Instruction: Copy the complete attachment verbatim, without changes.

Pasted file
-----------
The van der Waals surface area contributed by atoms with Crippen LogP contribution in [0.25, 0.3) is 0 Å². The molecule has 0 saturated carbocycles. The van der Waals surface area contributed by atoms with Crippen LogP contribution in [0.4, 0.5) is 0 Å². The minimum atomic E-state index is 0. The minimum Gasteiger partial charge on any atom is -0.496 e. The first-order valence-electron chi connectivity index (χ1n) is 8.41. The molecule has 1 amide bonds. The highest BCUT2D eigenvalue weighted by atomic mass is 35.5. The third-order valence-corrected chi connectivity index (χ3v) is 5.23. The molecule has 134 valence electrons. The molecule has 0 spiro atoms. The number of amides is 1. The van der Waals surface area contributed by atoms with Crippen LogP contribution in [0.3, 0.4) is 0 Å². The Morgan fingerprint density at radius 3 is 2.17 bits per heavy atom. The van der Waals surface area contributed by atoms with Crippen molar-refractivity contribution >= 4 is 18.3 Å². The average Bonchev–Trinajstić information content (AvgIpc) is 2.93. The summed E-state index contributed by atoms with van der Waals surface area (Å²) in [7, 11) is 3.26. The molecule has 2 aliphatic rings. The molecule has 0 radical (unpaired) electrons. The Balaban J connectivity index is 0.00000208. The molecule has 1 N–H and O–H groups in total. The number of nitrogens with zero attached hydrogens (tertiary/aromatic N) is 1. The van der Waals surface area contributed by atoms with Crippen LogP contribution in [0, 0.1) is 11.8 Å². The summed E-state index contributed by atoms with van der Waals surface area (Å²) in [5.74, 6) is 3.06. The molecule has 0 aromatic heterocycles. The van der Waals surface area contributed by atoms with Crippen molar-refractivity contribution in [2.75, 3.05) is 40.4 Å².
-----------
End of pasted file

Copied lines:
The van der Waals surface area contributed by atoms with Crippen LogP contribution in [0.25, 0.3) is 0 Å². The molecule has 0 saturated carbocycles. The van der Waals surface area contributed by atoms with Crippen LogP contribution in [0.4, 0.5) is 0 Å². The minimum atomic E-state index is 0. The minimum Gasteiger partial charge on any atom is -0.496 e. The first-order valence-electron chi connectivity index (χ1n) is 8.41. The molecule has 1 amide bonds. The highest BCUT2D eigenvalue weighted by atomic mass is 35.5. The third-order valence-corrected chi connectivity index (χ3v) is 5.23. The molecule has 134 valence electrons. The molecule has 0 spiro atoms. The number of amides is 1. The van der Waals surface area contributed by atoms with Crippen LogP contribution in [0.3, 0.4) is 0 Å². The Morgan fingerprint density at radius 3 is 2.17 bits per heavy atom. The van der Waals surface area contributed by atoms with Crippen molar-refractivity contribution >= 4 is 18.3 Å². The average Bonchev–Trinajstić information content (AvgIpc) is 2.93. The summed E-state index contributed by atoms with van der Waals surface area (Å²) in [7, 11) is 3.26. The molecule has 2 aliphatic rings. The molecule has 0 radical (unpaired) electrons. The Balaban J connectivity index is 0.00000208. The molecule has 1 N–H and O–H groups in total. The number of nitrogens with zero attached hydrogens (tertiary/aromatic N) is 1. The van der Waals surface area contributed by atoms with Crippen LogP contribution in [0, 0.1) is 11.8 Å². The summed E-state index contributed by atoms with van der Waals surface area (Å²) in [5.74, 6) is 3.06. The molecule has 0 aromatic heterocycles. The van der Waals surface area contributed by atoms with Crippen molar-refractivity contribution in [2.75, 3.05) is 40.4 Å².